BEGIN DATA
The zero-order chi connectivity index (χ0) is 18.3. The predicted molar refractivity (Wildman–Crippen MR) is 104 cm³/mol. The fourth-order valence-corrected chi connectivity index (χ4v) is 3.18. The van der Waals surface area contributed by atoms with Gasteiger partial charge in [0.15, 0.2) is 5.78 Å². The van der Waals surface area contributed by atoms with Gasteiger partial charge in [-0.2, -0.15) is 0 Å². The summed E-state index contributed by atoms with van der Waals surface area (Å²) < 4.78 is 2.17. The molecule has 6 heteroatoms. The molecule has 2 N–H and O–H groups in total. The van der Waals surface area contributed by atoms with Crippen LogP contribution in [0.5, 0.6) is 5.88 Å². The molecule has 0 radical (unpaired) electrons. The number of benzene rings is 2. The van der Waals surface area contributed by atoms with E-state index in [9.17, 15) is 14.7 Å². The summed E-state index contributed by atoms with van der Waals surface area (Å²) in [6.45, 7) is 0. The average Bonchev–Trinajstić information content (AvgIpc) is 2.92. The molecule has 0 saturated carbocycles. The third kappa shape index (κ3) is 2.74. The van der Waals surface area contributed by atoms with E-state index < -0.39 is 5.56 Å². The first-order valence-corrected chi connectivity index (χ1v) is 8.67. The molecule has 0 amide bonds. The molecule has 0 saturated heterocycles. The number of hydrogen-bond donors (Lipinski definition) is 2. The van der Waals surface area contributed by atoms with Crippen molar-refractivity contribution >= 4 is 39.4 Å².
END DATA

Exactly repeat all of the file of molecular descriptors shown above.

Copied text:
The zero-order chi connectivity index (χ0) is 18.3. The predicted molar refractivity (Wildman–Crippen MR) is 104 cm³/mol. The fourth-order valence-corrected chi connectivity index (χ4v) is 3.18. The van der Waals surface area contributed by atoms with Gasteiger partial charge in [0.15, 0.2) is 5.78 Å². The van der Waals surface area contributed by atoms with Gasteiger partial charge in [-0.2, -0.15) is 0 Å². The summed E-state index contributed by atoms with van der Waals surface area (Å²) < 4.78 is 2.17. The molecule has 6 heteroatoms. The molecule has 2 N–H and O–H groups in total. The van der Waals surface area contributed by atoms with Crippen LogP contribution in [0.5, 0.6) is 5.88 Å². The molecule has 0 radical (unpaired) electrons. The number of benzene rings is 2. The van der Waals surface area contributed by atoms with E-state index in [9.17, 15) is 14.7 Å². The summed E-state index contributed by atoms with van der Waals surface area (Å²) in [6.45, 7) is 0. The average Bonchev–Trinajstić information content (AvgIpc) is 2.92. The molecule has 0 saturated carbocycles. The third kappa shape index (κ3) is 2.74. The van der Waals surface area contributed by atoms with E-state index < -0.39 is 5.56 Å². The first-order valence-corrected chi connectivity index (χ1v) is 8.67. The molecule has 0 amide bonds. The molecule has 0 saturated heterocycles. The number of hydrogen-bond donors (Lipinski definition) is 2. The van der Waals surface area contributed by atoms with Crippen molar-refractivity contribution >= 4 is 39.4 Å².